Not only did the flapper turn on its head traditional notions of femininity – she was arguably the first incarnation of youth culture in Britain and beyond. She was a good time girl, she drank, she smoked, she drove, she partied, she wore the latest outrageous fashions, she came home late – and in doing so, she preempted the youth culture movements of later decades.
In this special blog, we explore what being a flapper meant in the 1920s, using contemporary articles sourced from the pages of the British Newspaper Archive.
An American Flapper in London
In June 1922 a wonderfully satiric letter by Edna Huber Church appeared in The Bystander. Writing to her sister from London Town, ‘in between dances,’ an American flapper relates the latest news in her busy, hedonistic life. But first of all she apologises that she hasn’t written for so long because she has ‘been so busy dancing around I really haven’t had a minute to myself.’
Our American flapper has had an unsuccessful romance with a British Major; he was sadly discarded because he didn’t know how to foxtrot. ‘Imagine! I could never be happy married to a man who doesn’t fox-trot.’ But that didn’t stop our letter writer from making hay:
We, meaning the Maje and myself and some of his ducky friends, have touched all of the high spots and with all six cylinders hitting in high. We have danced in every hotel and night club in Town, and there are scads of them, loveliest places you ever kicked a toe in. I’d better just explain that night clubs are just dancing places. I don’t know why they call them that, except it has something to do with some L.C.C., whoever he is. From my pink shell ears, Mr L.C.C. is the official gloom of London Town.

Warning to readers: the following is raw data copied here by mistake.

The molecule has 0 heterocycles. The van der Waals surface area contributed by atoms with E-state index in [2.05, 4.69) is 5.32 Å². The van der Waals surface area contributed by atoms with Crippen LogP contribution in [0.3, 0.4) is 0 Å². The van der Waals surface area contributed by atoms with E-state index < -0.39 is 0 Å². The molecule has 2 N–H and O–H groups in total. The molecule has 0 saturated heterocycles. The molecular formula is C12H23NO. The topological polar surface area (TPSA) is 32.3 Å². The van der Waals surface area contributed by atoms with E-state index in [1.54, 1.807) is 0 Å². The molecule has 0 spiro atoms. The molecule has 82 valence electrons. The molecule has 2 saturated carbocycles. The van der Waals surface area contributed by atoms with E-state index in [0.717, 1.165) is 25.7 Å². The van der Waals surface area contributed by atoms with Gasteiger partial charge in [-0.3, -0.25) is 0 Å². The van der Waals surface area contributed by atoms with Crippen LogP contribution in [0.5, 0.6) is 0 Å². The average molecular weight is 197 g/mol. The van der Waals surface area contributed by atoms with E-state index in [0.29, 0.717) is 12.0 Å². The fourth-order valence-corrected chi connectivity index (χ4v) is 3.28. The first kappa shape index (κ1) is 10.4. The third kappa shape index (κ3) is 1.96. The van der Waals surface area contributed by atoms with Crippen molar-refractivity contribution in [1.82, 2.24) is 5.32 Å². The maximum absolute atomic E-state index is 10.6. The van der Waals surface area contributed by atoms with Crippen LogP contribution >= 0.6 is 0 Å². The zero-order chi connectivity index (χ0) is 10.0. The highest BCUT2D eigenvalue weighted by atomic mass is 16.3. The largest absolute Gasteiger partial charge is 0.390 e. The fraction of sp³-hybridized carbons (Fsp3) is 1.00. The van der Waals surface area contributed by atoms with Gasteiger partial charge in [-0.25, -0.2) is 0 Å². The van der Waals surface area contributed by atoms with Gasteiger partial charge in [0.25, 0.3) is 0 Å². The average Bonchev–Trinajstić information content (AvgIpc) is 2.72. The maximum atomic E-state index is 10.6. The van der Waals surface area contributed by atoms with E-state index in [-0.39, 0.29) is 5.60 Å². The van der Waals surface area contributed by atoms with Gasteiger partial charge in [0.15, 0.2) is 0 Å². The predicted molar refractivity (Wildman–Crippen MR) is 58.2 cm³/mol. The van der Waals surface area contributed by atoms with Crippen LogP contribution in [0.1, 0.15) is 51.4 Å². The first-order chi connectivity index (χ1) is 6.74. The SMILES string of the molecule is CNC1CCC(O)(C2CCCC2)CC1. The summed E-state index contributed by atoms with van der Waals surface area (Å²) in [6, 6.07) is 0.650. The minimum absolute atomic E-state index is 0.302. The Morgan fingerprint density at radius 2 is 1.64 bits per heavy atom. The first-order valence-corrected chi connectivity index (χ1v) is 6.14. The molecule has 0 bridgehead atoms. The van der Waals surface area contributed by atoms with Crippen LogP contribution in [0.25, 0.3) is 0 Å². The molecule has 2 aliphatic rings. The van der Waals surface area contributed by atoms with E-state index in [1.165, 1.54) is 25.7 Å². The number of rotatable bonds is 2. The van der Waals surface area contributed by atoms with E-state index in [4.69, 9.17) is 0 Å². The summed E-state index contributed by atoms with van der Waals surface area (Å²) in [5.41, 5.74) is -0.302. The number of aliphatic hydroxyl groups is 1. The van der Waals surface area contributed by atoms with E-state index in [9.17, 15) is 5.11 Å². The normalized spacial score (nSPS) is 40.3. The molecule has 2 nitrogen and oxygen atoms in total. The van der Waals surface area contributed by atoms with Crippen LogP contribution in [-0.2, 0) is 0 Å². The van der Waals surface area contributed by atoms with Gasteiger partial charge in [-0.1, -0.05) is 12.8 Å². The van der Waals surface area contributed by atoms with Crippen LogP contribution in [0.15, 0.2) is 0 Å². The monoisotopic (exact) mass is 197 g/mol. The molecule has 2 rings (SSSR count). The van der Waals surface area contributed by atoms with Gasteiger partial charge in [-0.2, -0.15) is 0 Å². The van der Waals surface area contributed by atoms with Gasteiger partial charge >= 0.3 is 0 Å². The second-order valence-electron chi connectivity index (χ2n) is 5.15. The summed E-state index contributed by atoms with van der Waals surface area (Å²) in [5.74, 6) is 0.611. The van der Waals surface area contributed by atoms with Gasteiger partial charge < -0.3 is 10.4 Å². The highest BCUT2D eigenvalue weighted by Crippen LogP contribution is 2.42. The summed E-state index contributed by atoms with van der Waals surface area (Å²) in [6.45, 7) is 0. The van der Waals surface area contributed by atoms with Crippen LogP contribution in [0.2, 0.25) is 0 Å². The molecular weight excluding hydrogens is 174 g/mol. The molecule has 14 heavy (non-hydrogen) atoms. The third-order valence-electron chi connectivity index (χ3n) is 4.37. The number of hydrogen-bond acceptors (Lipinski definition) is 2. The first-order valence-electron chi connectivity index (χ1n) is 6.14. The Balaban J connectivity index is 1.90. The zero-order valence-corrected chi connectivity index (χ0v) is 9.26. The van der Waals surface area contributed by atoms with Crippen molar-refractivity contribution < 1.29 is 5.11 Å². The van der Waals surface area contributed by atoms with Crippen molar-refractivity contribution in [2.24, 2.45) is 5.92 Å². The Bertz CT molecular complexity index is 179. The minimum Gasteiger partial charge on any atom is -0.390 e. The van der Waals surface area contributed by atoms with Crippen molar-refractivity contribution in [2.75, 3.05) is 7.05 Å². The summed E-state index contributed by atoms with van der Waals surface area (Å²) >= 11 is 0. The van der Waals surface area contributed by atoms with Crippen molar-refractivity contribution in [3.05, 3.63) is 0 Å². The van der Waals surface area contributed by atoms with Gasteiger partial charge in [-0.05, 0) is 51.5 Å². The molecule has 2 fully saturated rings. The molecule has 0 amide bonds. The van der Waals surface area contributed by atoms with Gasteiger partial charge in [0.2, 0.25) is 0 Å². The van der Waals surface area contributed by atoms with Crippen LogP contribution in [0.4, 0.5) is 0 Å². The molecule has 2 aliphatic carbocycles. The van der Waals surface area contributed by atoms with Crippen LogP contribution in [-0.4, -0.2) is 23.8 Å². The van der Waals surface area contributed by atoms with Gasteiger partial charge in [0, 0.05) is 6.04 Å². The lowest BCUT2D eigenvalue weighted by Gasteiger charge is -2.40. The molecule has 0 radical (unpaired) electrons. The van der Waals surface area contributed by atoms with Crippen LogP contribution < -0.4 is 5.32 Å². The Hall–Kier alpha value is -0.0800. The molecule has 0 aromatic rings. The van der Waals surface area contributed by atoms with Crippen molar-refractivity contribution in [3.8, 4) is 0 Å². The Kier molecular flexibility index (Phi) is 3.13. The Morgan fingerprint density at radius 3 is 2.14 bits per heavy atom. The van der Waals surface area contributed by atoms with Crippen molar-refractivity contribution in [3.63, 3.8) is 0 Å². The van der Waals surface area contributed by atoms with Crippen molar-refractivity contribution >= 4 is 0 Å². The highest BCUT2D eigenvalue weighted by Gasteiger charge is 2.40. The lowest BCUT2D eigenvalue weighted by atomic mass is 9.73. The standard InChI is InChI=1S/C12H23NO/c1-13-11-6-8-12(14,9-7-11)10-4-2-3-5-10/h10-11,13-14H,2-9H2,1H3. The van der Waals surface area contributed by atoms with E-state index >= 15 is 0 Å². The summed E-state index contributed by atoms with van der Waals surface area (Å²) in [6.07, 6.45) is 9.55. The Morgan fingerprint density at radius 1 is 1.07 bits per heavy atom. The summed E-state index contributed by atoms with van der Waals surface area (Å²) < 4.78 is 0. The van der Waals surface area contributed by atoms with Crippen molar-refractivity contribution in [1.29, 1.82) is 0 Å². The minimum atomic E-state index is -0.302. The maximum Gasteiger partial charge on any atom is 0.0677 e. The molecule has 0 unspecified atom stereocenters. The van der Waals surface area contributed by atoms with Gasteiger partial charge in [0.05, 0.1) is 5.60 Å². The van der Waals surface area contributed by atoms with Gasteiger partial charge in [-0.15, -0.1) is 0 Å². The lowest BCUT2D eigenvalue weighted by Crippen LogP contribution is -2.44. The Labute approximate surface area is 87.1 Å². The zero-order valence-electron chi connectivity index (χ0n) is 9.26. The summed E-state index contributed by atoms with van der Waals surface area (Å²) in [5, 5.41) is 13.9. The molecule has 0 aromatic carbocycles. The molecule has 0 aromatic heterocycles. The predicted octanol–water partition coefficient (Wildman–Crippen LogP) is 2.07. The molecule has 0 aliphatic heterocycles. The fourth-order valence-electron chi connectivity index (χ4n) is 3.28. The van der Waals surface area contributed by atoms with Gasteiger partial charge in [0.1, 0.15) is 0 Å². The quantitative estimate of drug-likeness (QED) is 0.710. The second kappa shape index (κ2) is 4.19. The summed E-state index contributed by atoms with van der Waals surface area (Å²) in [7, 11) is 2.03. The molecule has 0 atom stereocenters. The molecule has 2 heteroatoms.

She goes onto to relate the joys of a trip to the theatre – a ‘chance to drink and grow merry. If you are thirsty you can dash out to the promenade at the end of the first act and get a shot of honest to goodness liquor, not hooch, my dear, liquor.’
Huber Church’s depiction of this lovable but ditsy American flapper confirms the stereotype of a fun-loving figure, who enjoys nothing better than drinking and dancing, perhaps to the detriment of everything else. But just a few short years after the horrors of the First World War, it is easy to understand how a nation’s youth might want to turn to fun and frivolity in order to escape the tragedy of what went before.
The Wild Party
Perhaps one of the most famous flappers in the world was actress Clara Bow. In 1929, she appeared in her first ‘talkie,’ ‘The Wild Party.’ According to the Illustrated Sporting Dramatic News, the ‘story concerns life at girls’ college, with Clara Bow as the heroine and leader of the notorious Hair-Brained Maidens.’
These ‘Hair-Brained Maidens,’ consisting of Bow, as well as Adrienne Dore, Alice Adair and Jean Lorraine, were hell-raisers, and one scene in the film sees them getting kicked out of a party for wearing ‘too scanty dresses.’
The Sketch calls the film a ‘shoutie,’ rather than a ‘talkie,’ the phrase that would of course catch on. But this is perhaps appropriate for a film that raucously celebrates the new found freedoms of women – being able to party, and to wear whatever they like (although, of course, the party organisers did not approve!).